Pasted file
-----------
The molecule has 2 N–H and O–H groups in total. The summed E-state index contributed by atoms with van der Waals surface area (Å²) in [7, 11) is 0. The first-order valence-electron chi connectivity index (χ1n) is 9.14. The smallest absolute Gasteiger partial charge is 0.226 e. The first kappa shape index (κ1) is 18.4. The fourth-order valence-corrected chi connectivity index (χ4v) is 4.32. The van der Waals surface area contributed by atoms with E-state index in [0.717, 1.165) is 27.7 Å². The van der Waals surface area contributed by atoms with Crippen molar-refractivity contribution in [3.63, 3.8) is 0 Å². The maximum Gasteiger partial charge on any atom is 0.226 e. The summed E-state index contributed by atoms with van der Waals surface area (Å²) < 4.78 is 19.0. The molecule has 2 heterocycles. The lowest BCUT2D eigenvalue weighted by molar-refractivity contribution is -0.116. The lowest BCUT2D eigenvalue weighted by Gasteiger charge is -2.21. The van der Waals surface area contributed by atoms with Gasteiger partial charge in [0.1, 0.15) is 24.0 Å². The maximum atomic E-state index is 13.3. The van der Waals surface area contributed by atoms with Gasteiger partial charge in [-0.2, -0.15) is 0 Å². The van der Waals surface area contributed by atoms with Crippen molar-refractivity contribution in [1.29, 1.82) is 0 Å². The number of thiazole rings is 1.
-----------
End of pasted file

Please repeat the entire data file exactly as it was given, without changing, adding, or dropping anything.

The molecule has 2 N–H and O–H groups in total. The summed E-state index contributed by atoms with van der Waals surface area (Å²) in [7, 11) is 0. The first-order valence-electron chi connectivity index (χ1n) is 9.14. The smallest absolute Gasteiger partial charge is 0.226 e. The first kappa shape index (κ1) is 18.4. The fourth-order valence-corrected chi connectivity index (χ4v) is 4.32. The van der Waals surface area contributed by atoms with E-state index in [0.717, 1.165) is 27.7 Å². The van der Waals surface area contributed by atoms with Crippen molar-refractivity contribution in [3.63, 3.8) is 0 Å². The maximum Gasteiger partial charge on any atom is 0.226 e. The summed E-state index contributed by atoms with van der Waals surface area (Å²) < 4.78 is 19.0. The molecule has 2 heterocycles. The lowest BCUT2D eigenvalue weighted by molar-refractivity contribution is -0.116. The lowest BCUT2D eigenvalue weighted by Gasteiger charge is -2.21. The van der Waals surface area contributed by atoms with Gasteiger partial charge in [0.1, 0.15) is 24.0 Å². The maximum atomic E-state index is 13.3. The van der Waals surface area contributed by atoms with Gasteiger partial charge in [-0.2, -0.15) is 0 Å². The van der Waals surface area contributed by atoms with Crippen molar-refractivity contribution in [1.29, 1.82) is 0 Å². The number of thiazole rings is 1.